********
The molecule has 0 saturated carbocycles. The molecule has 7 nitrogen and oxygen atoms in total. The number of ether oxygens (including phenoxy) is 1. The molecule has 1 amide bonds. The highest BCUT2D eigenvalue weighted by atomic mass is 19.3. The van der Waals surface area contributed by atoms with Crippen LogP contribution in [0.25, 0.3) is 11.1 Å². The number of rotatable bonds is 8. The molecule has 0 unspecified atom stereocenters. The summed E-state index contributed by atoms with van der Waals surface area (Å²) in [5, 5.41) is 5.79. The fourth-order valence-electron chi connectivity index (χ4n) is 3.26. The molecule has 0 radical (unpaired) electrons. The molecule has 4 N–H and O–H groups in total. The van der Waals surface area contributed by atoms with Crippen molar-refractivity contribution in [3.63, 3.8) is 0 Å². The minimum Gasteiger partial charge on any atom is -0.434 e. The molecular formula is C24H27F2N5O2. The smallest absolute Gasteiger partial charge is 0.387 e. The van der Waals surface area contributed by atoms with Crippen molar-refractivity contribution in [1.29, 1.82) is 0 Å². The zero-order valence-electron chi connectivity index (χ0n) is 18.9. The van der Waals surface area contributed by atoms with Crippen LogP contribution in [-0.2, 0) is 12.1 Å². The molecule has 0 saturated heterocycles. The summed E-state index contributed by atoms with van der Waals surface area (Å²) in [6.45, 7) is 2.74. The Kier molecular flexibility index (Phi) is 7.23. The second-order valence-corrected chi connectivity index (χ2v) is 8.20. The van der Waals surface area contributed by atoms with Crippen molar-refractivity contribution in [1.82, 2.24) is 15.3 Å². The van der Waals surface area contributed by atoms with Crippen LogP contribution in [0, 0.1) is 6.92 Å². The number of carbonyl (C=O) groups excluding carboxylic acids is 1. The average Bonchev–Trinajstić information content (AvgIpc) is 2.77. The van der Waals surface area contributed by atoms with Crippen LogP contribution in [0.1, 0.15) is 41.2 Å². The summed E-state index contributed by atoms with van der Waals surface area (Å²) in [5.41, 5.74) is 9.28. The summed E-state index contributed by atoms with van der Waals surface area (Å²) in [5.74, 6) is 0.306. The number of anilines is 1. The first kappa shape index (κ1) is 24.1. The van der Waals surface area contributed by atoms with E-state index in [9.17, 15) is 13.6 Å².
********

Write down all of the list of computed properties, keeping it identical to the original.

The molecule has 0 saturated carbocycles. The molecule has 7 nitrogen and oxygen atoms in total. The number of ether oxygens (including phenoxy) is 1. The molecule has 1 amide bonds. The highest BCUT2D eigenvalue weighted by atomic mass is 19.3. The van der Waals surface area contributed by atoms with Crippen LogP contribution in [0.25, 0.3) is 11.1 Å². The number of rotatable bonds is 8. The molecule has 0 unspecified atom stereocenters. The summed E-state index contributed by atoms with van der Waals surface area (Å²) in [5, 5.41) is 5.79. The fourth-order valence-electron chi connectivity index (χ4n) is 3.26. The molecule has 0 radical (unpaired) electrons. The molecule has 4 N–H and O–H groups in total. The van der Waals surface area contributed by atoms with Crippen molar-refractivity contribution in [3.63, 3.8) is 0 Å². The minimum Gasteiger partial charge on any atom is -0.434 e. The molecular formula is C24H27F2N5O2. The smallest absolute Gasteiger partial charge is 0.387 e. The van der Waals surface area contributed by atoms with Crippen molar-refractivity contribution in [1.29, 1.82) is 0 Å². The zero-order valence-electron chi connectivity index (χ0n) is 18.9. The van der Waals surface area contributed by atoms with Crippen LogP contribution in [-0.2, 0) is 12.1 Å². The molecule has 0 saturated heterocycles. The summed E-state index contributed by atoms with van der Waals surface area (Å²) in [6.45, 7) is 2.74. The Kier molecular flexibility index (Phi) is 7.23. The second-order valence-corrected chi connectivity index (χ2v) is 8.20. The van der Waals surface area contributed by atoms with Crippen molar-refractivity contribution in [1.82, 2.24) is 15.3 Å². The van der Waals surface area contributed by atoms with Crippen LogP contribution in [0, 0.1) is 6.92 Å². The number of carbonyl (C=O) groups excluding carboxylic acids is 1. The average Bonchev–Trinajstić information content (AvgIpc) is 2.77. The van der Waals surface area contributed by atoms with Crippen LogP contribution in [0.1, 0.15) is 41.2 Å². The summed E-state index contributed by atoms with van der Waals surface area (Å²) in [5.41, 5.74) is 9.28. The summed E-state index contributed by atoms with van der Waals surface area (Å²) in [5.74, 6) is 0.306. The number of anilines is 1. The first kappa shape index (κ1) is 24.1. The van der Waals surface area contributed by atoms with E-state index in [9.17, 15) is 13.6 Å².